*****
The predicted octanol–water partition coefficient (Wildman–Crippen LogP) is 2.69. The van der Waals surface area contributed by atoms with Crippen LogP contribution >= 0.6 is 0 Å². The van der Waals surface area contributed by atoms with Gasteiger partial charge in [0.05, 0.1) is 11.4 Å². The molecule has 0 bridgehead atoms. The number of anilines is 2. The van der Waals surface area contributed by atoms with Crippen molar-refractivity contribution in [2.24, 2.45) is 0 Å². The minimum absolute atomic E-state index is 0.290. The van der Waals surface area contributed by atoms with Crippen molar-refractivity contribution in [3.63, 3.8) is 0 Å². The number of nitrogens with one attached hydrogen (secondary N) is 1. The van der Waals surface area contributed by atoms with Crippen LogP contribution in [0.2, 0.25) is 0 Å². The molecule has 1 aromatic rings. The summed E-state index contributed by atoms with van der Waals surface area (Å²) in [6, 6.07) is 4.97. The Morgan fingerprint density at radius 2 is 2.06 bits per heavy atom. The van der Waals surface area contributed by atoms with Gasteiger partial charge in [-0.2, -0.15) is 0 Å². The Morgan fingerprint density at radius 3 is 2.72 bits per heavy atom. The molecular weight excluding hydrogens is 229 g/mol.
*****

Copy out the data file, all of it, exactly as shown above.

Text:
The predicted octanol–water partition coefficient (Wildman–Crippen LogP) is 2.69. The van der Waals surface area contributed by atoms with Crippen LogP contribution >= 0.6 is 0 Å². The van der Waals surface area contributed by atoms with Gasteiger partial charge in [0.05, 0.1) is 11.4 Å². The molecule has 0 bridgehead atoms. The number of anilines is 2. The van der Waals surface area contributed by atoms with Crippen molar-refractivity contribution in [2.24, 2.45) is 0 Å². The minimum absolute atomic E-state index is 0.290. The van der Waals surface area contributed by atoms with Crippen molar-refractivity contribution in [3.63, 3.8) is 0 Å². The number of nitrogens with one attached hydrogen (secondary N) is 1. The van der Waals surface area contributed by atoms with Crippen LogP contribution in [0.2, 0.25) is 0 Å². The molecule has 1 aromatic rings. The summed E-state index contributed by atoms with van der Waals surface area (Å²) in [6, 6.07) is 4.97. The Morgan fingerprint density at radius 2 is 2.06 bits per heavy atom. The van der Waals surface area contributed by atoms with Gasteiger partial charge in [-0.2, -0.15) is 0 Å². The Morgan fingerprint density at radius 3 is 2.72 bits per heavy atom. The molecular weight excluding hydrogens is 229 g/mol.